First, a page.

Bullseye: Left eye or right eye?
Daken: Which will be more challenging?
Bullseye: Using a yap dog? [holding a poodle aloft] Um... left eye.
Daken: Left then.
At which point, Bullseye hurls the hapless pup at Venom, impaling him with it. In the left eye.
Venom proceeds to do battle with Daken and the two city gangs who have all assembled to eviscerate him, taking them all on single handed (and one-eyed). At which point, Bullseye fires forth another volley.
Sticks embed themselves into mac "Venom" Gargan with a meaty "SHFLUP! SHFLUP! SHFLUP! SHFLUP! SHFLUP!"
At the end of the battle, Gargan removes the dog from his skull -- and the little yappy poodle is still alive! Whew.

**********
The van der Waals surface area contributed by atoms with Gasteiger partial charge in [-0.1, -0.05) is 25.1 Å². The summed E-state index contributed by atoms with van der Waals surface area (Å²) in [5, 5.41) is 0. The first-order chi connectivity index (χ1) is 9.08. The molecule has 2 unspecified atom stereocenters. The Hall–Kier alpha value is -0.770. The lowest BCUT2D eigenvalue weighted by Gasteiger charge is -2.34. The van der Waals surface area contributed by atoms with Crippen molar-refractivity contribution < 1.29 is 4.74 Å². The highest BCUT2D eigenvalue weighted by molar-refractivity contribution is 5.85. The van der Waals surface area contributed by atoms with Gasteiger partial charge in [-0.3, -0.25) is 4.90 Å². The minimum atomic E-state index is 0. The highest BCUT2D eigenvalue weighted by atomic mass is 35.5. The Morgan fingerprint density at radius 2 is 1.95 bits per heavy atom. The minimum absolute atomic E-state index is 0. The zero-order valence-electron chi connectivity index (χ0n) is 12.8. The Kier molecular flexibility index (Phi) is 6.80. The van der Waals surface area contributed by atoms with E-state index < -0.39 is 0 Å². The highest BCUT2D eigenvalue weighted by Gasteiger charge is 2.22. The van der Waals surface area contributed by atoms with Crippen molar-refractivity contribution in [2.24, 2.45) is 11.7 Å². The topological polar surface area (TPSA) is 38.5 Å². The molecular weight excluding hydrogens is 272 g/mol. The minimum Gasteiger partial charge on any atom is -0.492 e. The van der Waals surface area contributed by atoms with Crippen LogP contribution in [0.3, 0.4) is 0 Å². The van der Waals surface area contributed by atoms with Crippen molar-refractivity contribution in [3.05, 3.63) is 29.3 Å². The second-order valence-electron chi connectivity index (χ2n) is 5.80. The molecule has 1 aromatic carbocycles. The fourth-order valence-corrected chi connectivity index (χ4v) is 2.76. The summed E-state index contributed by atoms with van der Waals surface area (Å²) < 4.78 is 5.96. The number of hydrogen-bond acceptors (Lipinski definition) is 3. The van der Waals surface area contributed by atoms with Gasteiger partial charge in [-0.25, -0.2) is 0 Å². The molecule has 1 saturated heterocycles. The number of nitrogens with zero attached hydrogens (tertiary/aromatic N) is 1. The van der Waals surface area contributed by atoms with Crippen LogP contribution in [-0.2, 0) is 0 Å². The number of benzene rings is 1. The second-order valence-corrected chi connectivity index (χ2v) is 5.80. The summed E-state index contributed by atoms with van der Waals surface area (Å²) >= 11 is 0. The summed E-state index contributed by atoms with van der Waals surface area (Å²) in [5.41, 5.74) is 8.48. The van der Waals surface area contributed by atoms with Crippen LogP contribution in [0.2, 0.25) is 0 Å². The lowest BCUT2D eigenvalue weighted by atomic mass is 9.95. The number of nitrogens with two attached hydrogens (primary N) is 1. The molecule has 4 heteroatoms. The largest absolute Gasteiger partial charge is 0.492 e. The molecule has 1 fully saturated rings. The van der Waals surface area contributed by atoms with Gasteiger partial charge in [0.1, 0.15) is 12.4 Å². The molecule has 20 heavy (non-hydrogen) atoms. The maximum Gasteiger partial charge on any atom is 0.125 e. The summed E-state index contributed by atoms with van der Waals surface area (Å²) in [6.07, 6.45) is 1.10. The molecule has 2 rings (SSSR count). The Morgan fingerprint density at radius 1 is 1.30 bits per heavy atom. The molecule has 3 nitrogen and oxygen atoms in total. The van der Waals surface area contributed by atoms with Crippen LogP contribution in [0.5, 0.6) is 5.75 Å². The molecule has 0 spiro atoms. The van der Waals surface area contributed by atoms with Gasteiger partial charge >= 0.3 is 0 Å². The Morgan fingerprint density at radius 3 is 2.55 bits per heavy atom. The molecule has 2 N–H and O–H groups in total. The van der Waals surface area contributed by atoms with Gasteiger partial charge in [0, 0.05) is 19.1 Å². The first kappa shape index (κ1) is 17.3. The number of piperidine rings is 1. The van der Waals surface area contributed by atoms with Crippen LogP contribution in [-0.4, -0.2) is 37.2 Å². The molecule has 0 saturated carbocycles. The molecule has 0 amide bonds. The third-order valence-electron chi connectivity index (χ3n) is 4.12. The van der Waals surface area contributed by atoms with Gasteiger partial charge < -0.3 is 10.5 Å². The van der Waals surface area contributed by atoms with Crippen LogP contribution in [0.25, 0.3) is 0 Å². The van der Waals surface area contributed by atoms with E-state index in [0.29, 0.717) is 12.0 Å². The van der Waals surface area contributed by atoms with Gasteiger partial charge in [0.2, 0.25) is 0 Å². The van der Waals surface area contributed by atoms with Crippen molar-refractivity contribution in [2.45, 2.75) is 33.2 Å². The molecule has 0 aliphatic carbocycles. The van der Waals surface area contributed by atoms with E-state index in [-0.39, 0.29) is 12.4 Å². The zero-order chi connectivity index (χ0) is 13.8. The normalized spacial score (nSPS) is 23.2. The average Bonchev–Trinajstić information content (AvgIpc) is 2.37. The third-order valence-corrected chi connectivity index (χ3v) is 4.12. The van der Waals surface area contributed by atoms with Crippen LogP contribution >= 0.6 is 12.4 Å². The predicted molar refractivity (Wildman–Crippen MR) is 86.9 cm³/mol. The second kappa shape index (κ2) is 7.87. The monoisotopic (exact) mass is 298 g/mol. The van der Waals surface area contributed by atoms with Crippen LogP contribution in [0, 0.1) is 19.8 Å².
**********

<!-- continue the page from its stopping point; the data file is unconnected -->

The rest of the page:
At which point, Mac tosses the pooch over his shoulder.
About four city blocks over his shoulder.
And then proceeds to find a little tail. The non-dog kind. He ends the series with this amazing riff on a classic Spider-Man monologue:
Gargan: Whatever life holds for me... I'll never forget this one simple fact... I can get any chick in this town. This is my gift. My curse. Who am I? baby... I'm Spider-Man.